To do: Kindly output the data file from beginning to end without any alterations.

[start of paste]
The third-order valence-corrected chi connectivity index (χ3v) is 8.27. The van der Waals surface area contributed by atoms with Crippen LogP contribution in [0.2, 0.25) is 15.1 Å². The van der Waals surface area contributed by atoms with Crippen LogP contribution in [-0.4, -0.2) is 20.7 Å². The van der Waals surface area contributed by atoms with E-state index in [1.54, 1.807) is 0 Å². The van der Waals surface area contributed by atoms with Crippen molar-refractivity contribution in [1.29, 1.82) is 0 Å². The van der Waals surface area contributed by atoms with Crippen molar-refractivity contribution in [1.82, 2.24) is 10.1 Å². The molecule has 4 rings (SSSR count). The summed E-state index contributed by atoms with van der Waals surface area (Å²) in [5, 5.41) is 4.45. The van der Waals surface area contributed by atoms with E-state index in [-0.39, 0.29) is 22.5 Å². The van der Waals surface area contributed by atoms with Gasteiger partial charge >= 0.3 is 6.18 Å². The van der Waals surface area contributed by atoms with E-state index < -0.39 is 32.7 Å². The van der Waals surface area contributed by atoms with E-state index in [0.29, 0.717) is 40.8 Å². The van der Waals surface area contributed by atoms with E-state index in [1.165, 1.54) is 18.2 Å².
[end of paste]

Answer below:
The third-order valence-corrected chi connectivity index (χ3v) is 8.27. The van der Waals surface area contributed by atoms with Crippen LogP contribution in [0.2, 0.25) is 15.1 Å². The van der Waals surface area contributed by atoms with Crippen LogP contribution in [-0.4, -0.2) is 20.7 Å². The van der Waals surface area contributed by atoms with E-state index in [1.54, 1.807) is 0 Å². The van der Waals surface area contributed by atoms with Crippen molar-refractivity contribution in [1.29, 1.82) is 0 Å². The van der Waals surface area contributed by atoms with Crippen molar-refractivity contribution in [1.82, 2.24) is 10.1 Å². The molecule has 4 rings (SSSR count). The summed E-state index contributed by atoms with van der Waals surface area (Å²) in [5, 5.41) is 4.45. The van der Waals surface area contributed by atoms with E-state index in [-0.39, 0.29) is 22.5 Å². The van der Waals surface area contributed by atoms with Gasteiger partial charge >= 0.3 is 6.18 Å². The van der Waals surface area contributed by atoms with E-state index < -0.39 is 32.7 Å². The van der Waals surface area contributed by atoms with E-state index in [0.29, 0.717) is 40.8 Å². The van der Waals surface area contributed by atoms with E-state index in [1.165, 1.54) is 18.2 Å².